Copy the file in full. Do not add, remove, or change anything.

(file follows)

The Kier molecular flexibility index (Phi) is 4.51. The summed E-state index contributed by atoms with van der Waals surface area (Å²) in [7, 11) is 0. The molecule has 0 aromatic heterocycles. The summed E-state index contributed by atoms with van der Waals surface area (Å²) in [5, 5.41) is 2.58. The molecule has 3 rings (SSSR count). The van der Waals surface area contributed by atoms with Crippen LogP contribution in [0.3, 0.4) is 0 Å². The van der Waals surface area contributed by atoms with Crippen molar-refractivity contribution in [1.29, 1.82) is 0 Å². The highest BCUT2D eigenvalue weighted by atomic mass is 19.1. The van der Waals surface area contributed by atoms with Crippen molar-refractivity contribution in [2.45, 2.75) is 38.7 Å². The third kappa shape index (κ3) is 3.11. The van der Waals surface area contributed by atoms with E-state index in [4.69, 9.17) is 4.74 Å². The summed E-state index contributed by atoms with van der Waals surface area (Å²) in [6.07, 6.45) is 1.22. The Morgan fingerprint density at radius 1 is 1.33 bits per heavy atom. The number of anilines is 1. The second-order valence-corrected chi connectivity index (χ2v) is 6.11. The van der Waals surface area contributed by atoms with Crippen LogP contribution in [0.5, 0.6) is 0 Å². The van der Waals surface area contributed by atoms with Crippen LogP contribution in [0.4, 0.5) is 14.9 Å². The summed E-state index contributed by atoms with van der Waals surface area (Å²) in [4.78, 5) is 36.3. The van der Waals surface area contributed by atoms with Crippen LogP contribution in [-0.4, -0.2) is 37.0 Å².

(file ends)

The Kier molecular flexibility index (Phi) is 4.51. The summed E-state index contributed by atoms with van der Waals surface area (Å²) in [7, 11) is 0. The molecule has 0 aromatic heterocycles. The summed E-state index contributed by atoms with van der Waals surface area (Å²) in [5, 5.41) is 2.58. The molecule has 3 rings (SSSR count). The van der Waals surface area contributed by atoms with Crippen LogP contribution in [0.3, 0.4) is 0 Å². The van der Waals surface area contributed by atoms with Crippen molar-refractivity contribution in [1.29, 1.82) is 0 Å². The highest BCUT2D eigenvalue weighted by atomic mass is 19.1. The van der Waals surface area contributed by atoms with Crippen molar-refractivity contribution in [2.45, 2.75) is 38.7 Å². The third kappa shape index (κ3) is 3.11. The van der Waals surface area contributed by atoms with E-state index in [4.69, 9.17) is 4.74 Å². The summed E-state index contributed by atoms with van der Waals surface area (Å²) in [6.07, 6.45) is 1.22. The Morgan fingerprint density at radius 1 is 1.33 bits per heavy atom. The number of anilines is 1. The second-order valence-corrected chi connectivity index (χ2v) is 6.11. The van der Waals surface area contributed by atoms with Crippen LogP contribution in [0.5, 0.6) is 0 Å². The van der Waals surface area contributed by atoms with Crippen LogP contribution in [0.4, 0.5) is 14.9 Å². The summed E-state index contributed by atoms with van der Waals surface area (Å²) in [4.78, 5) is 36.3. The van der Waals surface area contributed by atoms with Crippen LogP contribution in [-0.4, -0.2) is 37.0 Å².